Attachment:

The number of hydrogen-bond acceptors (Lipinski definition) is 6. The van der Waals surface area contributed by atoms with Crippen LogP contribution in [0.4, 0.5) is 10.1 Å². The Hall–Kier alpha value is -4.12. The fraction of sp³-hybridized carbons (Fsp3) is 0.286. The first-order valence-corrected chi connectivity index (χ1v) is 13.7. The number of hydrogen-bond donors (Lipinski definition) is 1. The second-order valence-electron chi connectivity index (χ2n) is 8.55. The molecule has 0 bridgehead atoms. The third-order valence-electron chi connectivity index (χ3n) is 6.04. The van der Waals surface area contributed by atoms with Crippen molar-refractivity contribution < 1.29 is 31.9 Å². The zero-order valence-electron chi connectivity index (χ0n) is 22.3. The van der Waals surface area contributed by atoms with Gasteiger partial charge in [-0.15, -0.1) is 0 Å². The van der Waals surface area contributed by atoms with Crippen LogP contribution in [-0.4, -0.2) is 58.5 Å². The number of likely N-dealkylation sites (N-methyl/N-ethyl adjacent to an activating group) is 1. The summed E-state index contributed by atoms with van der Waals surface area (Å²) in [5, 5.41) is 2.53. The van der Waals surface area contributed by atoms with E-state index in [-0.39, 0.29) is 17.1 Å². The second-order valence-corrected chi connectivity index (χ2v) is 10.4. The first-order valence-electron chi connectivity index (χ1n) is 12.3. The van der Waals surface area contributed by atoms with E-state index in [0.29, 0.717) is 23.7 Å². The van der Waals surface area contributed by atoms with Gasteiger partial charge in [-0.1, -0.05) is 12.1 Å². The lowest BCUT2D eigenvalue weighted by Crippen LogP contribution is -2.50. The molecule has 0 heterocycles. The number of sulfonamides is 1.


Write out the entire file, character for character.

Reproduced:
The number of hydrogen-bond acceptors (Lipinski definition) is 6. The van der Waals surface area contributed by atoms with Crippen LogP contribution in [0.4, 0.5) is 10.1 Å². The Hall–Kier alpha value is -4.12. The fraction of sp³-hybridized carbons (Fsp3) is 0.286. The first-order valence-corrected chi connectivity index (χ1v) is 13.7. The number of hydrogen-bond donors (Lipinski definition) is 1. The second-order valence-electron chi connectivity index (χ2n) is 8.55. The molecule has 0 bridgehead atoms. The third-order valence-electron chi connectivity index (χ3n) is 6.04. The van der Waals surface area contributed by atoms with Crippen molar-refractivity contribution < 1.29 is 31.9 Å². The zero-order valence-electron chi connectivity index (χ0n) is 22.3. The van der Waals surface area contributed by atoms with Gasteiger partial charge in [-0.15, -0.1) is 0 Å². The van der Waals surface area contributed by atoms with Crippen LogP contribution in [-0.4, -0.2) is 58.5 Å². The number of likely N-dealkylation sites (N-methyl/N-ethyl adjacent to an activating group) is 1. The summed E-state index contributed by atoms with van der Waals surface area (Å²) in [5, 5.41) is 2.53. The van der Waals surface area contributed by atoms with E-state index in [-0.39, 0.29) is 17.1 Å². The second-order valence-corrected chi connectivity index (χ2v) is 10.4. The first-order valence-electron chi connectivity index (χ1n) is 12.3. The van der Waals surface area contributed by atoms with E-state index in [0.29, 0.717) is 23.7 Å². The van der Waals surface area contributed by atoms with Gasteiger partial charge in [-0.1, -0.05) is 12.1 Å². The lowest BCUT2D eigenvalue weighted by Crippen LogP contribution is -2.50. The molecule has 0 heterocycles. The number of sulfonamides is 1.